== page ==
A news reporter at KRIV in Houston has been fired after posting her opinion about President-elect Donald Trump’s Nov. 8 victory on her Facebook page.
Scarlett Fakhar wrote the message, which also criticized President Barack Obama, on her private page, the Dallas Morning News reported.
But the page is also accessible to the public.
“I prayed for the best leader that will turn this country that has become more violent and racist under the Obama administration than ever … into the America I once knew,” wrote Fakhar, according to the Morning News.
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Fakhar also noted that she was “happy and relieved” after Trump’s win.
She went on to argue that Obama “has made the entire country hate one another.”
“I hate to say it … but the number of African Americans killing one another far outweighs the number of them being killed by whites,” added Fakhar.
Her post quickly drew criticism.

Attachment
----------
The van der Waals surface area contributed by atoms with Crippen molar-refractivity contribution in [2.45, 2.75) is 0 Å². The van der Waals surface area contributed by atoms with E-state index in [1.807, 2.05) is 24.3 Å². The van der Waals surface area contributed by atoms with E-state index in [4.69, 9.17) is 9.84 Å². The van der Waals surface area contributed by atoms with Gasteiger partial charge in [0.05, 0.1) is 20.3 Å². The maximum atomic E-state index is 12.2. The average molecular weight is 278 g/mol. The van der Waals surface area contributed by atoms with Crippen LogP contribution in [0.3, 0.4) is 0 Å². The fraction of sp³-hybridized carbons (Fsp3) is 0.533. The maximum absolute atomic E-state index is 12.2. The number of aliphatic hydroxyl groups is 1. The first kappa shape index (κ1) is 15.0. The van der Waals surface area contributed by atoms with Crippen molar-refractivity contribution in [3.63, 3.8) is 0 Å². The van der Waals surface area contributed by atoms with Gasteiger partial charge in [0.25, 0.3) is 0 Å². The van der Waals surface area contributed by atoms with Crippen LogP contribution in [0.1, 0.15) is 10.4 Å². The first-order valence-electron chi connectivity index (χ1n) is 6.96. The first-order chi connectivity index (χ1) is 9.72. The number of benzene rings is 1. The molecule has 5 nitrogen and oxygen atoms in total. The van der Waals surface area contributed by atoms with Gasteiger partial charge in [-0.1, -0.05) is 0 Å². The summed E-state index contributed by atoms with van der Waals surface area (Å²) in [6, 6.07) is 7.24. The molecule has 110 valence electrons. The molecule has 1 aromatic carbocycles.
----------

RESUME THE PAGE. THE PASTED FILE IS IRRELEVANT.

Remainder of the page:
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“As a Journalist, you are taught (I hope) to stay unbiased and just report the story. But, some feel that they should be able to speak up,” wrote Scott Jones on FTV Live.
A spokeswoman for KRIV initially said she had no comment to Fakhar’s post.
On Nov. 17, Fakhar revealed her employer’s decision to her Facebook fans.
“Fox 26 Houston fired me today for expressing my conservative views on my private Facebook page,” wrote Fakhar, the Morning News reported. “That is all I will say for now.”
However, she later returned to the page to make an allegation.
“Guess what fans!!?? Fox 26 Houston is trying to take my fan page down now! DON’T LET THEM!” she wrote.
Fakhar later deleted the post about Trump and struck a more apologetic tone.
“It was wholly inappropriate, as a journalist, to do that,” she wrote.
According to Jones, several other news reporters expressed their own personal views in the wake of the election outcome.
“If you [are] a Journalist, you don't get that option. I'm sorry it comes with the territory,” one viewer wrote, according to FTV Live.
The Morning News pointed out that avoiding bias is a key part of the Code of Ethics of the Society of Professional Journalists. The organization’s guide also states that reporters should “distinguish between advocacy and news reporting.”